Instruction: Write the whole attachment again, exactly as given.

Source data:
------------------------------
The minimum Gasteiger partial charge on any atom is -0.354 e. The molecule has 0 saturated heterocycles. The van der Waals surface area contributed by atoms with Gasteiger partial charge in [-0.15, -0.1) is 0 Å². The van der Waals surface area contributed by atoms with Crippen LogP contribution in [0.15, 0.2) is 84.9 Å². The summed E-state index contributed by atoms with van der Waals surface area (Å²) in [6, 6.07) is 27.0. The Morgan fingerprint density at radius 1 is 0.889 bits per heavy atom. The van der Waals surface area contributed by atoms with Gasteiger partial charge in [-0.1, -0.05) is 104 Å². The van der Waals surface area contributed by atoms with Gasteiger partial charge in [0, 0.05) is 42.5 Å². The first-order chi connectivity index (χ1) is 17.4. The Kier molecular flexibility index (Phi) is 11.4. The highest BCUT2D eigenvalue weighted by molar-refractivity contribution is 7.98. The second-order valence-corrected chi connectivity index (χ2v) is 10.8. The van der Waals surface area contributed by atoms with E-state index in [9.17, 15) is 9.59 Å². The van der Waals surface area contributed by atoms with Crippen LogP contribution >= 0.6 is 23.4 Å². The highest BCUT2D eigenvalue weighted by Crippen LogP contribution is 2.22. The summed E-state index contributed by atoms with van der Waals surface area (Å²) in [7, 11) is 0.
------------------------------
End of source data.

The minimum Gasteiger partial charge on any atom is -0.354 e. The molecule has 0 saturated heterocycles. The van der Waals surface area contributed by atoms with Gasteiger partial charge in [-0.15, -0.1) is 0 Å². The van der Waals surface area contributed by atoms with Crippen LogP contribution in [0.15, 0.2) is 84.9 Å². The summed E-state index contributed by atoms with van der Waals surface area (Å²) in [6, 6.07) is 27.0. The Morgan fingerprint density at radius 1 is 0.889 bits per heavy atom. The van der Waals surface area contributed by atoms with Gasteiger partial charge in [-0.1, -0.05) is 104 Å². The van der Waals surface area contributed by atoms with Gasteiger partial charge in [0, 0.05) is 42.5 Å². The first-order chi connectivity index (χ1) is 17.4. The Kier molecular flexibility index (Phi) is 11.4. The highest BCUT2D eigenvalue weighted by molar-refractivity contribution is 7.98. The second-order valence-corrected chi connectivity index (χ2v) is 10.8. The van der Waals surface area contributed by atoms with E-state index in [9.17, 15) is 9.59 Å². The van der Waals surface area contributed by atoms with Crippen LogP contribution >= 0.6 is 23.4 Å². The highest BCUT2D eigenvalue weighted by Crippen LogP contribution is 2.22. The summed E-state index contributed by atoms with van der Waals surface area (Å²) in [7, 11) is 0.